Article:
And by “massively” I mean they were making close to 150 original series each year. 
Compare that to a traditional broadcast network which, back in the day, may have created a dozen or so new series each year.
So of course quality was going to suffer—there just aren’t that many talented people in Hollywood. And while no doubt some of those series connected with certain demographics, by and large they created a perception that much of what was on Netflix was pretty awful. 
Which was already a meme of sorts back in summer 2021, so again, no surprises there.
Then there is the other side of the coin, the irrational exuberance to declare linear TV dead, usually combined with the observation that “nobody I know watches cable anymore.” Which of course resulted in a massive overestimation of the potential growth curve for streaming.
As we have pointed out time and again, traditional pay TV is very much alive and well and there is likely a floor of somewhere between 30% and 40% of current TV households who are only going to give up traditional pay TV when someone forces them to. 
So no it is not dead, and yes it will impact the number of subscription services people will ultimately subscribe to. 
Final note: The CNN+ debacle was all about corporate politics, an executive on his way out trying to make a point to the people taking over. Cooler heads/common sense would have indicated it never should have launched and the decision to shut it down has everything to do with Warner-Discovery wanting to put all its eggs into a single basket (or app, as the case may be) and using CNN content to help that app set itself apart and nothing to do with the long-term viability of streaming. Well that and not being bound by an ill-fated rogue decision.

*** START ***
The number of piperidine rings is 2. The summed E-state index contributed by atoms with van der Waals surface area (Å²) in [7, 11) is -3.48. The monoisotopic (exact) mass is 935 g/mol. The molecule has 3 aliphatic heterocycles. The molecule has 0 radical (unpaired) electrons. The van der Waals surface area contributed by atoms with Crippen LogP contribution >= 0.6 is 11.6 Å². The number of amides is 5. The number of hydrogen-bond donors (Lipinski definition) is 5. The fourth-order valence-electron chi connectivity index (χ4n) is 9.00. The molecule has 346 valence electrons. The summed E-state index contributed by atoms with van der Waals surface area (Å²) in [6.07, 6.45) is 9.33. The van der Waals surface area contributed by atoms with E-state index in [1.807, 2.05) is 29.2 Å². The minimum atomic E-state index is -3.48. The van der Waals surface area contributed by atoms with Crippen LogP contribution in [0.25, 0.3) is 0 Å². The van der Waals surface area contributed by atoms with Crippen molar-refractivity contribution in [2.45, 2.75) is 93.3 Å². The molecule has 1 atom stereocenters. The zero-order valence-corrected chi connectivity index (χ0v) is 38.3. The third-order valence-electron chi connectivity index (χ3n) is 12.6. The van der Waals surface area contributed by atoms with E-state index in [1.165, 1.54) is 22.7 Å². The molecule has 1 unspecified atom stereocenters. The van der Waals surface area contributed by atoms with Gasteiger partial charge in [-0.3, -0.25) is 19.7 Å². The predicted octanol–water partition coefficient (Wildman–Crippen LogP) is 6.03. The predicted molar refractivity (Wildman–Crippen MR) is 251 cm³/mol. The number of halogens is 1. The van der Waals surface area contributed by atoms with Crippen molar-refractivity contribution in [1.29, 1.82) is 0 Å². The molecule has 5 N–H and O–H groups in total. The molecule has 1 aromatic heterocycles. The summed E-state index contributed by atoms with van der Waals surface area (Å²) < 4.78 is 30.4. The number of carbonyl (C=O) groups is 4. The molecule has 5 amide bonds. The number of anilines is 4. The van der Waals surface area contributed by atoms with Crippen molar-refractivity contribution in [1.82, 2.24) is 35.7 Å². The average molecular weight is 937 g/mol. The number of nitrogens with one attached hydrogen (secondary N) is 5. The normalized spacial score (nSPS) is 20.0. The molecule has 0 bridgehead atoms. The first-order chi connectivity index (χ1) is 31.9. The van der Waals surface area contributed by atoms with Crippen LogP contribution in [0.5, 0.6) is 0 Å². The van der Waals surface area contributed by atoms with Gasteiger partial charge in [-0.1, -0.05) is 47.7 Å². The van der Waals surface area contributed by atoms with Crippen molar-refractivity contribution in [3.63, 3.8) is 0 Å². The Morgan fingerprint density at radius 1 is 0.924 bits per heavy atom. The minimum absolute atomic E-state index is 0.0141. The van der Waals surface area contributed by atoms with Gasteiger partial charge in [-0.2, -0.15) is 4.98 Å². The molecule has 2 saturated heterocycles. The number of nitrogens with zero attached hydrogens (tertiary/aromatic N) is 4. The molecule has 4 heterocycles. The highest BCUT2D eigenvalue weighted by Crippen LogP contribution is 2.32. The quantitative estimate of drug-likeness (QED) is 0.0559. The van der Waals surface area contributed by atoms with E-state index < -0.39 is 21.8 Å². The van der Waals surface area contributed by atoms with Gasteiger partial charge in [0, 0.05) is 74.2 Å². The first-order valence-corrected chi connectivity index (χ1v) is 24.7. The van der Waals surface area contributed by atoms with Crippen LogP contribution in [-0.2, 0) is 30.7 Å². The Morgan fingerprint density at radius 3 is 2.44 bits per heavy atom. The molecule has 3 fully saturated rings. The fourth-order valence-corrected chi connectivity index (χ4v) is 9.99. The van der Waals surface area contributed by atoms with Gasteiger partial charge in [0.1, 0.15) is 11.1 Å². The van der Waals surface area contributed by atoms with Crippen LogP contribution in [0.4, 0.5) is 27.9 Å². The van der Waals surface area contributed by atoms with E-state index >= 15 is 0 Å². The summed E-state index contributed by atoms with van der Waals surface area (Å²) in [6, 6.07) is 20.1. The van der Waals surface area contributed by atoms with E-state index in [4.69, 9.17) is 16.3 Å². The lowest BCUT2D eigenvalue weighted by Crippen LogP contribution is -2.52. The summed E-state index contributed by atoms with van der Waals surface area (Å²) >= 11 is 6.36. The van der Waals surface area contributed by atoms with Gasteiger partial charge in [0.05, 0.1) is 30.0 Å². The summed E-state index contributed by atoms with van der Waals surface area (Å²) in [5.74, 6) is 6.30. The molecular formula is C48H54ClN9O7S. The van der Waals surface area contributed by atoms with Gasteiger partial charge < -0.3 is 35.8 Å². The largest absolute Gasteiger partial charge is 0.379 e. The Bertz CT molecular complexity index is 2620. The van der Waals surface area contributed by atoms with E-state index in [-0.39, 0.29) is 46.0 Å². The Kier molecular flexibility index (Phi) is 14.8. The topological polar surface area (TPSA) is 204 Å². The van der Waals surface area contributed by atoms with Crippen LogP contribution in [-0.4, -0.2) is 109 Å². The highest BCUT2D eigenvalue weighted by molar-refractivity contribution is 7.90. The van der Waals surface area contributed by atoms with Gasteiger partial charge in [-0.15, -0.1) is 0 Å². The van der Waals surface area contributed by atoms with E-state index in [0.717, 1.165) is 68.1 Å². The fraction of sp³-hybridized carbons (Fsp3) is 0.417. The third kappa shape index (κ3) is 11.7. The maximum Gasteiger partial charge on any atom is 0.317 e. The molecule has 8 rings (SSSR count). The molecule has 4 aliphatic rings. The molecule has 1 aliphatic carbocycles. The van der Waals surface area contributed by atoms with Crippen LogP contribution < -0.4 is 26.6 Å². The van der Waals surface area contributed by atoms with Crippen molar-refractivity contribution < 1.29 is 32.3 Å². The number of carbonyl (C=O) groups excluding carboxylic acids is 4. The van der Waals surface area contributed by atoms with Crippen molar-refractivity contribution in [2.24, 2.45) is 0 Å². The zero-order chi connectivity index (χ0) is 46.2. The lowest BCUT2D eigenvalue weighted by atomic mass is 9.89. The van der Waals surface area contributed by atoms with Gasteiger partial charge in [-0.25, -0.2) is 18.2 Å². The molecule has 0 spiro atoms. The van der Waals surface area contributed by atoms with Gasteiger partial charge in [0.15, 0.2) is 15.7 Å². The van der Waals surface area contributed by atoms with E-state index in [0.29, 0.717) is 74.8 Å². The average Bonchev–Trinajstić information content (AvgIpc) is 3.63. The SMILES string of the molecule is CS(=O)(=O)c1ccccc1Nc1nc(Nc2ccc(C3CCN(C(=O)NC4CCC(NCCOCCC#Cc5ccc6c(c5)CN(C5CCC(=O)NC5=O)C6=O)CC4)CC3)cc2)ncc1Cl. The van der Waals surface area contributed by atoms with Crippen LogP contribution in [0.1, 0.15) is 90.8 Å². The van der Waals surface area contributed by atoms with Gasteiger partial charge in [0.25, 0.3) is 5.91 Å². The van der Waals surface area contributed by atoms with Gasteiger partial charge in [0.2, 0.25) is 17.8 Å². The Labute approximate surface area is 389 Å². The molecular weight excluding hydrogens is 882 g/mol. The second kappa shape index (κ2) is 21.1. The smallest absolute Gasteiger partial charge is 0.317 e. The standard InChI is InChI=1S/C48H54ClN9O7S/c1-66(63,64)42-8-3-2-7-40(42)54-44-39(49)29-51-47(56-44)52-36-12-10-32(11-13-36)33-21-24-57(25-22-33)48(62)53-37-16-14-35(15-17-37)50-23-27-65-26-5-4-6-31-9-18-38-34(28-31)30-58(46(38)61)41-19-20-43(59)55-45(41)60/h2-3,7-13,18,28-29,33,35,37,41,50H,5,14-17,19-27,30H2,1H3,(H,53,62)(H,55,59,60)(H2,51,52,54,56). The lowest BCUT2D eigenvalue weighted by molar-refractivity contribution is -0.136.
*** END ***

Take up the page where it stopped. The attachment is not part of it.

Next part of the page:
If you are a player in the streaming industry or someone who feels compelled to write about it, remember that this is not a zero-sum game.
There was never going to be a “Netflix killer” because there is never going to be just one streaming service that wins.
Similarly, most viewers are going to be watching some combination of linear and streaming, at least for the near future. Because that is not a zero-sum game either, as the continued trickle of cord cutting (versus the mythical “massive wave”) attests.
So yes, streaming services will continue to grow and viewers will continue to subscribe to both traditional pay TV and to various and sundry streaming services. But TV, largely due to the complexity of the underlying distribution and rights deals, will not collapse the way the music or print industries did.
If you are Wall Street, it’s time to re-evaluate how you look at the television industry, which is a lot more complicated these days than you would like it to be, what with multiple revenue streams and players like smart TV OEMs assuming a far greater level of importance.
Meaning there’s a whole lot of gray and not all that much black and white, so maybe a deep breath before you send stocks soaring or sinking again. (We’re here to help.)
If you’re Netflix—and this is the most important point of all— you have a chance to really reinvent TV advertising and fix everything that currently ails it when you launch your product—focus on that, on hiring the right people and once again being the revolutionaries you were born to be.
We’re counting on you.

The TV measurement industry got two pieces of good news this week.